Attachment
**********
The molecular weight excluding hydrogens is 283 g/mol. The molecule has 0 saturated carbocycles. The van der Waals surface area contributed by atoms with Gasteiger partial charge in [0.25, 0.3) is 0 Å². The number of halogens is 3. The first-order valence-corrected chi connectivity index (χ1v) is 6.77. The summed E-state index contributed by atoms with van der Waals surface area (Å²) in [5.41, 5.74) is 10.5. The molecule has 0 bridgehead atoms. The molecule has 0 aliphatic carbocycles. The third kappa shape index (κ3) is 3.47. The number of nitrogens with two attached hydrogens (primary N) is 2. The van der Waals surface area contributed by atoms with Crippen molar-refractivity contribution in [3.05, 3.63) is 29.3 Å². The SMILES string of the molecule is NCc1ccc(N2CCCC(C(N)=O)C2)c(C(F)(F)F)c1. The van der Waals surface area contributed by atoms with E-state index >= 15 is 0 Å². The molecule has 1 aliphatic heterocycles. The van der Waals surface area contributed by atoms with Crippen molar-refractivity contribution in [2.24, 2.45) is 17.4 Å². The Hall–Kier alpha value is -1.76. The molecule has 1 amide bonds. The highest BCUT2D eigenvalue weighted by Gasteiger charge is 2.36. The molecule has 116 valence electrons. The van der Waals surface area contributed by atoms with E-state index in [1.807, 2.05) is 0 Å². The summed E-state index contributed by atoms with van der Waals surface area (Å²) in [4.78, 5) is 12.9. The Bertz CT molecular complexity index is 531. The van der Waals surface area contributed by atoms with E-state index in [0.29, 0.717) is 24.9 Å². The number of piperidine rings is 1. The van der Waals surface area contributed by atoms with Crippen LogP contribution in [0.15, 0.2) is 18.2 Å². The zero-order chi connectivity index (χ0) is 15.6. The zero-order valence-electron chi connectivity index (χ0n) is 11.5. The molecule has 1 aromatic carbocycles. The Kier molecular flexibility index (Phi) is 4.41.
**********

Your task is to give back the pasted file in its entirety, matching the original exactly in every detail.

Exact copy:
The molecular weight excluding hydrogens is 283 g/mol. The molecule has 0 saturated carbocycles. The van der Waals surface area contributed by atoms with Gasteiger partial charge in [0.25, 0.3) is 0 Å². The number of halogens is 3. The first-order valence-corrected chi connectivity index (χ1v) is 6.77. The summed E-state index contributed by atoms with van der Waals surface area (Å²) in [5.41, 5.74) is 10.5. The molecule has 0 bridgehead atoms. The molecule has 0 aliphatic carbocycles. The third kappa shape index (κ3) is 3.47. The number of nitrogens with two attached hydrogens (primary N) is 2. The van der Waals surface area contributed by atoms with Crippen molar-refractivity contribution in [3.05, 3.63) is 29.3 Å². The SMILES string of the molecule is NCc1ccc(N2CCCC(C(N)=O)C2)c(C(F)(F)F)c1. The van der Waals surface area contributed by atoms with E-state index >= 15 is 0 Å². The molecule has 1 aliphatic heterocycles. The van der Waals surface area contributed by atoms with Crippen molar-refractivity contribution in [2.24, 2.45) is 17.4 Å². The Hall–Kier alpha value is -1.76. The molecule has 1 amide bonds. The highest BCUT2D eigenvalue weighted by Gasteiger charge is 2.36. The molecule has 116 valence electrons. The van der Waals surface area contributed by atoms with E-state index in [1.807, 2.05) is 0 Å². The summed E-state index contributed by atoms with van der Waals surface area (Å²) in [4.78, 5) is 12.9. The Bertz CT molecular complexity index is 531. The van der Waals surface area contributed by atoms with E-state index in [0.29, 0.717) is 24.9 Å². The number of piperidine rings is 1. The van der Waals surface area contributed by atoms with Crippen LogP contribution in [0.15, 0.2) is 18.2 Å². The zero-order chi connectivity index (χ0) is 15.6. The zero-order valence-electron chi connectivity index (χ0n) is 11.5. The molecule has 1 aromatic carbocycles. The Kier molecular flexibility index (Phi) is 4.41.